The Open Space Institute (OSI) has announced their latest acquisition of over 3,300 acres of land in the Herkimer County towns of Salisbury and Norway. The land consists of hardwood forests, softwood forests, and wetlands which will be protected under the OSI, expanding their regional connectivity of land which they protect.
The acquired property, located just outside the southwestern boundary of the Adirondack Forest Preserve, includes Spruce Creek, as well as 900 acres of wetlands that exist within the watershed that provides drinking water for the City of Little Falls. The “Spruce Creek” property gets its name from the creek that passes through the 3,387-acre land and is a tributary to East Canada Creek that ends up in the Mohawk River. This makes the OSI property acquisition critical to the protection of the clean drinking water the wetlands provide.
The property was purchased for $3 million from Datum 9 Forestry LLC, effectively expanding the amount of protected wilderness within the Eastern US, and aiding in the fight for climate change by showcasing the benefits of land for clean drinking water and wildlife habitat. The OSI’s conservation here will improve wilderness connectivity between these protected lands and increase the total availability of protected land for recreation as well.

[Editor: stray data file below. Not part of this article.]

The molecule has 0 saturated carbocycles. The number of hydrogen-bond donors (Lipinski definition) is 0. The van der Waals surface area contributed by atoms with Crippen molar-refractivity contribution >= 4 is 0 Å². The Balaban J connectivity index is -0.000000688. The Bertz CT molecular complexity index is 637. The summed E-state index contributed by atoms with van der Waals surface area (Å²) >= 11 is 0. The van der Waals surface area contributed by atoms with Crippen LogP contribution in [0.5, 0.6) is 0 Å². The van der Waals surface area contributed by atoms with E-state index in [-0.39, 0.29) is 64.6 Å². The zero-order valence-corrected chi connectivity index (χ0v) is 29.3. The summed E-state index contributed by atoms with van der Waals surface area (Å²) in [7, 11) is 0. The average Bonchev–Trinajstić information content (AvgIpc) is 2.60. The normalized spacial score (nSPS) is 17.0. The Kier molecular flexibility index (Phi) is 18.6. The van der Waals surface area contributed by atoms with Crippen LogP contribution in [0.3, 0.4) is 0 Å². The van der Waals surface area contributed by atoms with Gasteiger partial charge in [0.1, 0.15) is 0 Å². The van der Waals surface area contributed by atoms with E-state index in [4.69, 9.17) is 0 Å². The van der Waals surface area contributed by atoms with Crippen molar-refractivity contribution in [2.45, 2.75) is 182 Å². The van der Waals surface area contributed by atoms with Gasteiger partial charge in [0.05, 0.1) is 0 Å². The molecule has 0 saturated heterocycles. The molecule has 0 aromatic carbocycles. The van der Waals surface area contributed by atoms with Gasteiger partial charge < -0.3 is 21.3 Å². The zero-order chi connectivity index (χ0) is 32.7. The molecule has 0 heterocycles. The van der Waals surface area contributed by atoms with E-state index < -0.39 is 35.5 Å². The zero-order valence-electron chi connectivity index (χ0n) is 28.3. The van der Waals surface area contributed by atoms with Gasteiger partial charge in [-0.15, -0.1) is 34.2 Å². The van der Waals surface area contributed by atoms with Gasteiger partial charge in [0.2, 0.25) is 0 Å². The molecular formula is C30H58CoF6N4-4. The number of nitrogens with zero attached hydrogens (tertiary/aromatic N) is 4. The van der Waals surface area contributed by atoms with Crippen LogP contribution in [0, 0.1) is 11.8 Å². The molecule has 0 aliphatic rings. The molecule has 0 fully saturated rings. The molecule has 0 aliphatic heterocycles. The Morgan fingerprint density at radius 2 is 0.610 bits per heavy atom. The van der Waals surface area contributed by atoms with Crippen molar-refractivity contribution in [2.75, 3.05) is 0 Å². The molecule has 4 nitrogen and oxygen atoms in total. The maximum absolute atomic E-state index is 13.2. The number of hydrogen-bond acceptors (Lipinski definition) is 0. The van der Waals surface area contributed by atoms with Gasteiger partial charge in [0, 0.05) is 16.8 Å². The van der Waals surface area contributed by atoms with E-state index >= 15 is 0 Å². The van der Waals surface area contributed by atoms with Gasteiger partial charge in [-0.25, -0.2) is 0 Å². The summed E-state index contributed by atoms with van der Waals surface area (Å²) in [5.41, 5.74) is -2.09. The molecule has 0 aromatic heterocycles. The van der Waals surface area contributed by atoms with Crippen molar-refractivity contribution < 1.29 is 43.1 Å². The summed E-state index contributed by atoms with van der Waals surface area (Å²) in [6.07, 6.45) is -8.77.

Kim Elliman, president and CEO of OSI, and NYS DEC commissioner Basil Seggos had the following to say respectively about the acquisition:
“The permanent protection of this largescale property represents a conservation homerun in that it secures a source of clean water, protects wildlife habitat, creates additional space for recreation, and stores carbon to help fight climate change,” said Kim Elliman.
“The protection of these 3,300 acres of forest land in the Adirondack Park provides countless benefits to our shared environment and safeguards this critical economic resource for generations to come. I congratulate OSI on this significant land acquisition and their ongoing work as our partner protecting New York’s forest resources and acting to combat climate change and help ensure clean drinking water for our communities.” Commissioner Basil Seggos said.
The size of the property, its location, and its home to a diverse array of wildlife make it an ideal outdoor recreational spot for public trails. The adjacent Ferris Lake Wild Forest property currently has marked foot trails, making the potential for future trail development on OSI’s Spruce Creek property an option that would provide new hiking opportunities.